Blocking the expression of c-Jun in laboratory-grown lung fibroblasts collected from people with idiopathic pulmonary fibrosis substantially decreased the proliferation of these cells, but not of lung fibroblasts collected from people without fibrosis, Wernig said. Furthermore, mice genetically engineered to overexpress c-Jun in all their body's tissues developed fibrosis in nearly every organ, including lung, liver, skin and bone marrow. Finally, she also found an intriguing link to past work from the Weissman lab.
'A unifying mechanism'
"We found that c-Jun overexpression and over-activation is a unifying mechanism in many types of fibrosis," Wernig said. "But an even more exciting part of the story is the fact that we observed that the diseased, c-Jun-expressing fibroblasts are surrounded by immune cells called macrophages. This is reminiscent of what's often seen in human cancers."
Over the past eight years, researchers in Weissman's laboratory have shown that many human cancers evade the immune system by expressing high levels of a protein called CD47 on their surfaces. Blocking this protein with an anti-CD47 antibody restores the ability of the macrophages to gobble the cancer and has proven to be a promising treatment in animal models of the disease. Anti-CD47 antibody is currently undergoing a phase-1 clinical trial in humans with advanced solid tumors.
"Like in cancer, these fibroblasts are proliferating excessively beyond what should be their natural limit," Weissman said. "We therefore wondered whether they are also expressing the 'don't eat me' signal on their surfaces to protect them from the immune system."
When Wernig treated mice with c-Jun-induced lung fibrosis with daily injections of anti-CD47 antibody, the animals exhibited significantly better lung function, lived longer than their peers and cleared the fibrosis.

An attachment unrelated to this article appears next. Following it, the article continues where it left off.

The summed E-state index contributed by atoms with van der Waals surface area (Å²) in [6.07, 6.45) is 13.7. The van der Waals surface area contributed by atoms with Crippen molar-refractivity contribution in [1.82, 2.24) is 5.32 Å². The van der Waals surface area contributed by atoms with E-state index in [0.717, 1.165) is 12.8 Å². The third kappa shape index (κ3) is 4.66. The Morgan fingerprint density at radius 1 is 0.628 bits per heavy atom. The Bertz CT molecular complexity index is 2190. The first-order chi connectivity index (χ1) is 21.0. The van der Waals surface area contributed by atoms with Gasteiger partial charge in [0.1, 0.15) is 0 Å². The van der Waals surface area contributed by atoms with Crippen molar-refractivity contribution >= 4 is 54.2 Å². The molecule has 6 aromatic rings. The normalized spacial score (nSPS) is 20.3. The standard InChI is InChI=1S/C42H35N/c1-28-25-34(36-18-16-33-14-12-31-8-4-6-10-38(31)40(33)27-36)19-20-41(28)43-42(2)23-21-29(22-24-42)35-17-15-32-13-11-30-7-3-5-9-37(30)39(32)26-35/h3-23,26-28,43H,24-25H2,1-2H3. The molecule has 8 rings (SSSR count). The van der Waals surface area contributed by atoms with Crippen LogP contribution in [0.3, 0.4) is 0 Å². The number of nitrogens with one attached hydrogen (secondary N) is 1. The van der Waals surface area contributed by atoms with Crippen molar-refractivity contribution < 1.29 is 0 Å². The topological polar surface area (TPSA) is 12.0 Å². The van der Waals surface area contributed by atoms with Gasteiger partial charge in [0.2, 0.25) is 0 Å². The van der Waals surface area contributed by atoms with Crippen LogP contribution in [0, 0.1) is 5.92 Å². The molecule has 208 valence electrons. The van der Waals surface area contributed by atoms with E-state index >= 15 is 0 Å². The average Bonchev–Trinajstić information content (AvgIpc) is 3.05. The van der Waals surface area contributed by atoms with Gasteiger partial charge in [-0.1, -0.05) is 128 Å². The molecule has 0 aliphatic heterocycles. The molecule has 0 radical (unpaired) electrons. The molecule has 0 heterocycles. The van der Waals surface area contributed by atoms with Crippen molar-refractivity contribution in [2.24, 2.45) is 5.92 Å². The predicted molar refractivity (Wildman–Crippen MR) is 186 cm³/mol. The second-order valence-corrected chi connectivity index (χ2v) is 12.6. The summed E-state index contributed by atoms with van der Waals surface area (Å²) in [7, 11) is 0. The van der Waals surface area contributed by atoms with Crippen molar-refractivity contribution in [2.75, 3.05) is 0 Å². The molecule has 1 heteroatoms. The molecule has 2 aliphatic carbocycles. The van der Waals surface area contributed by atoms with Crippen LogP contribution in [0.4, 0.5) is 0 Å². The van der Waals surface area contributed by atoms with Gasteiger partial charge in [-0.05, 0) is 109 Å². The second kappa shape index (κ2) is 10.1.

The researchers plan to investigate whether any patients in the phase-1 trial of the anti-CD47 antibody also suffered from any fibrotic conditions. If so, they are eager to learn whether they experienced any relief as a result of participating in the trial.
"We have hit upon something unique in this study," Wernig said. "We identified a highly activated pathway that causes fibrosis in many tissues in mice, and we've showed that treating the animals with an anti-CD47 antibody reverses the fibrosis. We're hopeful that this could be a potential treatment for people with many types of fibrotic conditions."
Wernig also tested inhibitors of other genes activated by c-Jun in the abnormal fibroblastic cells, and inhibitors of two pathways also reduced the fibrotic lesions.
"This study shows once again how basic science investigations in one field can lead to advances in what appeared to be unrelated diseases," Weissman said. "Here, our studies of human cancer have led to the discovery of the mechanisms of how other 'dangerous' cells in fibrosis escape removal by the body's scavenger cells. It shows how important it is to develop appropriate animal models of human diseases and then to use those models to identify disease-specific pathways that can be targeted."